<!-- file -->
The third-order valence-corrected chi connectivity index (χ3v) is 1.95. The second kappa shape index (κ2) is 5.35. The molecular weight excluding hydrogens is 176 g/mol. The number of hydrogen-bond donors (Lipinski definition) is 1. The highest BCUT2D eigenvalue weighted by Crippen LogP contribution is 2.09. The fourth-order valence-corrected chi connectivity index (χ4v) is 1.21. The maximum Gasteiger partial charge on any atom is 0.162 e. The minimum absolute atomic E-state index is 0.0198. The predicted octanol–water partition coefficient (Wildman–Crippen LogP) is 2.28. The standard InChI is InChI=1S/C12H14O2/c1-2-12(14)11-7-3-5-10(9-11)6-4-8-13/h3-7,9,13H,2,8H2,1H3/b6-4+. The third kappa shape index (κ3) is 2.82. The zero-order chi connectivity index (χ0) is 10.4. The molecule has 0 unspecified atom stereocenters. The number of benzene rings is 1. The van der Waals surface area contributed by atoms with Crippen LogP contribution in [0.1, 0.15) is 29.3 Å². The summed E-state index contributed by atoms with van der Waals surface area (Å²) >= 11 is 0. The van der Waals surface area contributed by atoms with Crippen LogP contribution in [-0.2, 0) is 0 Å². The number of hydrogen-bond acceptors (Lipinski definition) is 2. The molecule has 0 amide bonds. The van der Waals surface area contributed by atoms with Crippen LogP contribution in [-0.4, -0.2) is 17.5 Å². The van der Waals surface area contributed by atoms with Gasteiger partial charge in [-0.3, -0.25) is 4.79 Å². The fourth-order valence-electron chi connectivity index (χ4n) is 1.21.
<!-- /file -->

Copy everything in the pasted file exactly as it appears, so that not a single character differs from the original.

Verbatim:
The third-order valence-corrected chi connectivity index (χ3v) is 1.95. The second kappa shape index (κ2) is 5.35. The molecular weight excluding hydrogens is 176 g/mol. The number of hydrogen-bond donors (Lipinski definition) is 1. The highest BCUT2D eigenvalue weighted by Crippen LogP contribution is 2.09. The fourth-order valence-corrected chi connectivity index (χ4v) is 1.21. The maximum Gasteiger partial charge on any atom is 0.162 e. The minimum absolute atomic E-state index is 0.0198. The predicted octanol–water partition coefficient (Wildman–Crippen LogP) is 2.28. The standard InChI is InChI=1S/C12H14O2/c1-2-12(14)11-7-3-5-10(9-11)6-4-8-13/h3-7,9,13H,2,8H2,1H3/b6-4+. The third kappa shape index (κ3) is 2.82. The zero-order chi connectivity index (χ0) is 10.4. The molecule has 0 unspecified atom stereocenters. The number of benzene rings is 1. The van der Waals surface area contributed by atoms with Crippen LogP contribution in [0.1, 0.15) is 29.3 Å². The summed E-state index contributed by atoms with van der Waals surface area (Å²) >= 11 is 0. The van der Waals surface area contributed by atoms with Crippen LogP contribution in [-0.2, 0) is 0 Å². The number of hydrogen-bond acceptors (Lipinski definition) is 2. The molecule has 0 amide bonds. The van der Waals surface area contributed by atoms with Crippen LogP contribution in [-0.4, -0.2) is 17.5 Å². The van der Waals surface area contributed by atoms with Gasteiger partial charge in [-0.3, -0.25) is 4.79 Å². The fourth-order valence-electron chi connectivity index (χ4n) is 1.21.